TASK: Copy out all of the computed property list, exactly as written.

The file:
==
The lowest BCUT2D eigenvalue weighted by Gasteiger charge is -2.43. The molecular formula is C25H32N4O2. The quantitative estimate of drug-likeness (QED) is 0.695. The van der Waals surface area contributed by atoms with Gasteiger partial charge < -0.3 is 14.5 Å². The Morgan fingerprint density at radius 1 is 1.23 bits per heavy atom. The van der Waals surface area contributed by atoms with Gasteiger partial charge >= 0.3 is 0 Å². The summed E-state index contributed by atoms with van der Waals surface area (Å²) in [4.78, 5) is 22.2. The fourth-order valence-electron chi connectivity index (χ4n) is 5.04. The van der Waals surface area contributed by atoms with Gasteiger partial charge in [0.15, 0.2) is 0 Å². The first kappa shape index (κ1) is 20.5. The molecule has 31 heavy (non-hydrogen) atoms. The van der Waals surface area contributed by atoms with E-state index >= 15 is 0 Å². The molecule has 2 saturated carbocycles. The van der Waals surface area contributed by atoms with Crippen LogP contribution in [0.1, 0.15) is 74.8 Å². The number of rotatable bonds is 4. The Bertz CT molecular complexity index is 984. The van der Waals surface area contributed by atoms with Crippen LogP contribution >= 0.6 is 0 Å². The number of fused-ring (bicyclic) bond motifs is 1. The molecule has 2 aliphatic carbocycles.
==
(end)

The lowest BCUT2D eigenvalue weighted by Gasteiger charge is -2.43. The molecular formula is C25H32N4O2. The quantitative estimate of drug-likeness (QED) is 0.695. The van der Waals surface area contributed by atoms with Gasteiger partial charge < -0.3 is 14.5 Å². The Morgan fingerprint density at radius 1 is 1.23 bits per heavy atom. The van der Waals surface area contributed by atoms with Gasteiger partial charge >= 0.3 is 0 Å². The summed E-state index contributed by atoms with van der Waals surface area (Å²) in [4.78, 5) is 22.2. The fourth-order valence-electron chi connectivity index (χ4n) is 5.04. The van der Waals surface area contributed by atoms with Gasteiger partial charge in [0.15, 0.2) is 0 Å². The first kappa shape index (κ1) is 20.5. The molecule has 31 heavy (non-hydrogen) atoms. The van der Waals surface area contributed by atoms with E-state index >= 15 is 0 Å². The molecule has 2 saturated carbocycles. The van der Waals surface area contributed by atoms with Crippen LogP contribution in [0.1, 0.15) is 74.8 Å². The number of rotatable bonds is 4. The Bertz CT molecular complexity index is 984. The van der Waals surface area contributed by atoms with Crippen LogP contribution >= 0.6 is 0 Å². The number of fused-ring (bicyclic) bond motifs is 1. The molecule has 2 aliphatic carbocycles.